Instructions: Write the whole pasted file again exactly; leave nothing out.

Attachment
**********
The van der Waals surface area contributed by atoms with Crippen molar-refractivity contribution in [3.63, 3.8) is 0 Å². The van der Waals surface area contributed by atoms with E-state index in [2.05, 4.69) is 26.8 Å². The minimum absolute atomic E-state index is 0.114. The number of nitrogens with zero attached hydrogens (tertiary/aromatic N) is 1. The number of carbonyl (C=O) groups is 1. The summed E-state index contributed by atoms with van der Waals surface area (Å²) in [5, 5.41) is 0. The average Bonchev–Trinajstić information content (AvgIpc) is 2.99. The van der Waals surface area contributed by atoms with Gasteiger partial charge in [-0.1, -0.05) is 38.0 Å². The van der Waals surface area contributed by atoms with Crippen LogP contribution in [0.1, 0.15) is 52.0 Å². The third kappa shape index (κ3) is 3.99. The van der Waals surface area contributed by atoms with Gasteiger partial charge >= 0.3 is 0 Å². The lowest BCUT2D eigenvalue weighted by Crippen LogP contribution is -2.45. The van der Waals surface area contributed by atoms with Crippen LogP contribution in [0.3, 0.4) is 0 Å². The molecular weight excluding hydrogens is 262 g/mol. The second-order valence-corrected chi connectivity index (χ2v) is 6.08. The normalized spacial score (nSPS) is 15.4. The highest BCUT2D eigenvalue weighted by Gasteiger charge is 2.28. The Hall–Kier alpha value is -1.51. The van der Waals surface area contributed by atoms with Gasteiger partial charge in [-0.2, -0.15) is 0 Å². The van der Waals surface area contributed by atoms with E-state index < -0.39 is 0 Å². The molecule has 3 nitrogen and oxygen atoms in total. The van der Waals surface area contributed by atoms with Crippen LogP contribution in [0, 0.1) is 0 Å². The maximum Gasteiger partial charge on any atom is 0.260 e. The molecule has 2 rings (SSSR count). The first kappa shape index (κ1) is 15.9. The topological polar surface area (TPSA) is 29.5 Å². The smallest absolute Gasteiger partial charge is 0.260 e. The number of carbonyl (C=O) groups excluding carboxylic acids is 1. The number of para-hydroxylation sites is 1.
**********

The van der Waals surface area contributed by atoms with Crippen molar-refractivity contribution in [3.63, 3.8) is 0 Å². The van der Waals surface area contributed by atoms with E-state index in [2.05, 4.69) is 26.8 Å². The minimum absolute atomic E-state index is 0.114. The number of nitrogens with zero attached hydrogens (tertiary/aromatic N) is 1. The number of carbonyl (C=O) groups is 1. The summed E-state index contributed by atoms with van der Waals surface area (Å²) in [5, 5.41) is 0. The average Bonchev–Trinajstić information content (AvgIpc) is 2.99. The van der Waals surface area contributed by atoms with Gasteiger partial charge in [-0.1, -0.05) is 38.0 Å². The van der Waals surface area contributed by atoms with Crippen LogP contribution in [0.1, 0.15) is 52.0 Å². The third kappa shape index (κ3) is 3.99. The van der Waals surface area contributed by atoms with Gasteiger partial charge >= 0.3 is 0 Å². The lowest BCUT2D eigenvalue weighted by Crippen LogP contribution is -2.45. The van der Waals surface area contributed by atoms with Crippen LogP contribution in [0.3, 0.4) is 0 Å². The molecular weight excluding hydrogens is 262 g/mol. The second-order valence-corrected chi connectivity index (χ2v) is 6.08. The normalized spacial score (nSPS) is 15.4. The highest BCUT2D eigenvalue weighted by Gasteiger charge is 2.28. The Hall–Kier alpha value is -1.51. The van der Waals surface area contributed by atoms with Gasteiger partial charge in [-0.2, -0.15) is 0 Å². The van der Waals surface area contributed by atoms with E-state index < -0.39 is 0 Å². The molecule has 3 nitrogen and oxygen atoms in total. The van der Waals surface area contributed by atoms with Crippen LogP contribution in [0, 0.1) is 0 Å². The maximum Gasteiger partial charge on any atom is 0.260 e. The molecule has 2 rings (SSSR count). The first kappa shape index (κ1) is 15.9. The topological polar surface area (TPSA) is 29.5 Å². The smallest absolute Gasteiger partial charge is 0.260 e. The number of carbonyl (C=O) groups excluding carboxylic acids is 1. The number of para-hydroxylation sites is 1.